2024 Toyota LandCruiser Workmate Review

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Overview

 

WE ALL knew it was on the cards, but when the Toyota 2.8-litre four-cylinder LandCruiser 70 Series arrived the love was almost palpable from all but rusted-on V8 70 Series fans.

 

Here is a much more civilised beast with automatic transmission, no less, and more kick than the V8… though that model’s locomotive sound is absent.

 

The 2.8-litre 1GD engine as we know is lifted from other Toyota light commercials… Hilux, HiAce and the Fortuner and Prado fourbies.

 

It’s been tweaked for 70 Series application with a deeper steel oil pan, redesigned oil strainer, oil filter relocated to a safer position and a bigger cooling fan with an additional idler pulley for improved reliability.

 

The transmission is similarly upgraded and features a wade-safe high-mount breather outlet, bigger oil pan and a useful Power Haul mode optimised for towing.

 

Other than that, it’s the same powertrain – a four pot single turbo diesel cranking out a useful 150kW and 500Nm, the latter from as low as 1600rpm.

 

On test was the two seat, base model, single cab chassis Workmate aka the “farm” or “mine” spec’ model that sells from $76,800 plus on-road costs and has no direct competitors.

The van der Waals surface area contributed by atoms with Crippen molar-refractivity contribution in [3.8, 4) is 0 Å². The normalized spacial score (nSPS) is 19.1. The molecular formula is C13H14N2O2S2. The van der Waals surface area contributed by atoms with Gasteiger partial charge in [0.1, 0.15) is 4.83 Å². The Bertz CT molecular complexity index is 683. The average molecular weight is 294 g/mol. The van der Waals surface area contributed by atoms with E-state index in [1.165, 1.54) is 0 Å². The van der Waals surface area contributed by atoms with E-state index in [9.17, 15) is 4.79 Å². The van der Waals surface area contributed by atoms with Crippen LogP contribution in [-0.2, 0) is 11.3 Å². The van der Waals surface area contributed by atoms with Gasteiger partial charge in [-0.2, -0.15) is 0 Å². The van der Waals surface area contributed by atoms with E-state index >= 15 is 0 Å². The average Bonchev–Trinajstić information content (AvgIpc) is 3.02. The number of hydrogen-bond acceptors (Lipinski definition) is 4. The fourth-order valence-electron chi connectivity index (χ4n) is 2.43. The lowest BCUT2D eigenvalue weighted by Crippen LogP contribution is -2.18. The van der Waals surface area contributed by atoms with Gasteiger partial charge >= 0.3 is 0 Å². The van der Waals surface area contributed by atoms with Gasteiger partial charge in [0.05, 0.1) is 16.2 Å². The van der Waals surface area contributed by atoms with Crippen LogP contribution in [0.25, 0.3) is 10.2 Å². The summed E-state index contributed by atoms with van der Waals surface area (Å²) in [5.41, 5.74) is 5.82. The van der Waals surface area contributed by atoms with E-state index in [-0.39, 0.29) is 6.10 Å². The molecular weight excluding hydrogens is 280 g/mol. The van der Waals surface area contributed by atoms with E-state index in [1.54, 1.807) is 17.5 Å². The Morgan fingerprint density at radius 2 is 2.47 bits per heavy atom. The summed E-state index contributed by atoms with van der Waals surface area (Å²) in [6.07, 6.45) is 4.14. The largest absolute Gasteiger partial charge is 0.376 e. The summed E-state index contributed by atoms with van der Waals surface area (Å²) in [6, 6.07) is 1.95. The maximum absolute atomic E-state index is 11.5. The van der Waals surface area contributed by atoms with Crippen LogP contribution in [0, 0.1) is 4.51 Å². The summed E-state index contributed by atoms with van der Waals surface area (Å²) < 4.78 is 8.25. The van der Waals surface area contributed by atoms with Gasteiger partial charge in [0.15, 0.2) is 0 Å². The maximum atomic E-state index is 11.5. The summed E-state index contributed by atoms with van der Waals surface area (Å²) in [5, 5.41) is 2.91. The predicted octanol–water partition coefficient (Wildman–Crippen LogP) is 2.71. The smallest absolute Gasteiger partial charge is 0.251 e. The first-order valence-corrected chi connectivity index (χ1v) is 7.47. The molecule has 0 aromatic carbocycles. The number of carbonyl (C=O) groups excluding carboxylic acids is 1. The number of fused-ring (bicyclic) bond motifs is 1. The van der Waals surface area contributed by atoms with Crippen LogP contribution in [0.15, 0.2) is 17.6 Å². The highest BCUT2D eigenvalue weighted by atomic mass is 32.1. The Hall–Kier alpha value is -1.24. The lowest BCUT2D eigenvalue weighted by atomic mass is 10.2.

It looks like a throwback with funky headlights and is a throwback in some areas, but we like the no beg your pardons look.

 

Tipping the scale at 2145kg, the Workmate ute rides on a time-tested ladder chassis with coils up front and leaf springs down the back with live axles front and rear.

 

Size-wise we are looking at a big vehicle, long and tall at 5235mm long x 1790 wide x 1970 high on a 3180mm wheelbase.

 

However, we noticed the narrow rear axle (nearly 100mm narrower than the front at 1420mm) has found its way through on the new model giving the 70 Series Workmate something of a constipated look from behind.

 

Perhaps owners could address the track variance simply by using different wheel offsets front and rear. That’s what we’d do.

 

The long (steel) tray measuring well over 2.0 metres long can take up to 1365kg payload while the vehicle itself can tow the 3500kg standard.

 

It has a big 130-litre fuel tank and a full-size spare tucked under the tray at the rear. With 330mm ground clearance the 70 Series Workmate has little trouble in even the most arduous off-road driving apart from restrictions caused on this model by rear overhang.

 

The gloss grey steel wheels (that look great) carry 225/95 series tyres braked by double piston front callipers and single piston rear stoppers.

 

Some pesky ADAS kit has found its way onto the new 79 Series Workmate including lane departure warning that must be turned off at every restart if you don’t like it, traffic sign recognition, auto high beam, and some Toyota SafetySense features. The downhill deceleration function is worthy.

 

But there’s no reverse camera which seems a big oversight.

 

Two small screens are fitted into the dash for infotainment control, but you’ll need a wired connection for Apple CarPlay and Android Auto. Not enough storage options are provided possibly due to the age of the vehicle’s design.